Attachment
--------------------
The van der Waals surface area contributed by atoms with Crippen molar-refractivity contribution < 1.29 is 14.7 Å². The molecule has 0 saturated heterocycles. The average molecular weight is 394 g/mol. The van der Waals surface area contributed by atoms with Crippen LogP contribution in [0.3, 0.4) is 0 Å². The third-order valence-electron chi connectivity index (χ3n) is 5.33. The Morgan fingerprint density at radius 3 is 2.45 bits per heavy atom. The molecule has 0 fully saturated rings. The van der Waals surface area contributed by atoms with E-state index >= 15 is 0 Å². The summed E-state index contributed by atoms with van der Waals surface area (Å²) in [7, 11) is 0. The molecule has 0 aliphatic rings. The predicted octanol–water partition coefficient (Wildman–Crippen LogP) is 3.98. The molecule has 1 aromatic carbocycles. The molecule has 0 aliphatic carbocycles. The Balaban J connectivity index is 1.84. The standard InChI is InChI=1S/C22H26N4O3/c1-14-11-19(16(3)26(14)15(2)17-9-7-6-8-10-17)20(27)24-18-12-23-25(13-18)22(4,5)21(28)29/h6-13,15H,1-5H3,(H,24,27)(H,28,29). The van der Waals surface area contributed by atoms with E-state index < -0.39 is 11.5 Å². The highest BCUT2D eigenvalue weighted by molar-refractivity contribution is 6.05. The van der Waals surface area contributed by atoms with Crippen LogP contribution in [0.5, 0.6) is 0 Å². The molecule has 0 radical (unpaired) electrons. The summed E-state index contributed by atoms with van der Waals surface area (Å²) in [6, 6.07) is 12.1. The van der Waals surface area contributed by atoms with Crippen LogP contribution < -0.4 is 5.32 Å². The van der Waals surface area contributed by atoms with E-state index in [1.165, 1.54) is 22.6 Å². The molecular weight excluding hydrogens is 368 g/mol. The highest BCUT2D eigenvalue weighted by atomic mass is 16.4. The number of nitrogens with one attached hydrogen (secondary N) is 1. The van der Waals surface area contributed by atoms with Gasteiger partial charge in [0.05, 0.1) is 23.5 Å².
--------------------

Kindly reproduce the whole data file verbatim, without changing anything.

The van der Waals surface area contributed by atoms with Crippen molar-refractivity contribution < 1.29 is 14.7 Å². The molecule has 0 saturated heterocycles. The average molecular weight is 394 g/mol. The van der Waals surface area contributed by atoms with Crippen LogP contribution in [0.3, 0.4) is 0 Å². The third-order valence-electron chi connectivity index (χ3n) is 5.33. The Morgan fingerprint density at radius 3 is 2.45 bits per heavy atom. The molecule has 0 fully saturated rings. The van der Waals surface area contributed by atoms with E-state index >= 15 is 0 Å². The summed E-state index contributed by atoms with van der Waals surface area (Å²) in [7, 11) is 0. The molecule has 0 aliphatic rings. The predicted octanol–water partition coefficient (Wildman–Crippen LogP) is 3.98. The molecule has 1 aromatic carbocycles. The molecule has 0 aliphatic carbocycles. The Balaban J connectivity index is 1.84. The standard InChI is InChI=1S/C22H26N4O3/c1-14-11-19(16(3)26(14)15(2)17-9-7-6-8-10-17)20(27)24-18-12-23-25(13-18)22(4,5)21(28)29/h6-13,15H,1-5H3,(H,24,27)(H,28,29). The van der Waals surface area contributed by atoms with E-state index < -0.39 is 11.5 Å². The highest BCUT2D eigenvalue weighted by molar-refractivity contribution is 6.05. The van der Waals surface area contributed by atoms with Crippen LogP contribution in [0.5, 0.6) is 0 Å². The molecule has 0 radical (unpaired) electrons. The summed E-state index contributed by atoms with van der Waals surface area (Å²) in [6, 6.07) is 12.1. The van der Waals surface area contributed by atoms with Crippen LogP contribution < -0.4 is 5.32 Å². The van der Waals surface area contributed by atoms with E-state index in [1.165, 1.54) is 22.6 Å². The molecular weight excluding hydrogens is 368 g/mol. The highest BCUT2D eigenvalue weighted by atomic mass is 16.4. The number of nitrogens with one attached hydrogen (secondary N) is 1. The van der Waals surface area contributed by atoms with Gasteiger partial charge in [0.05, 0.1) is 23.5 Å².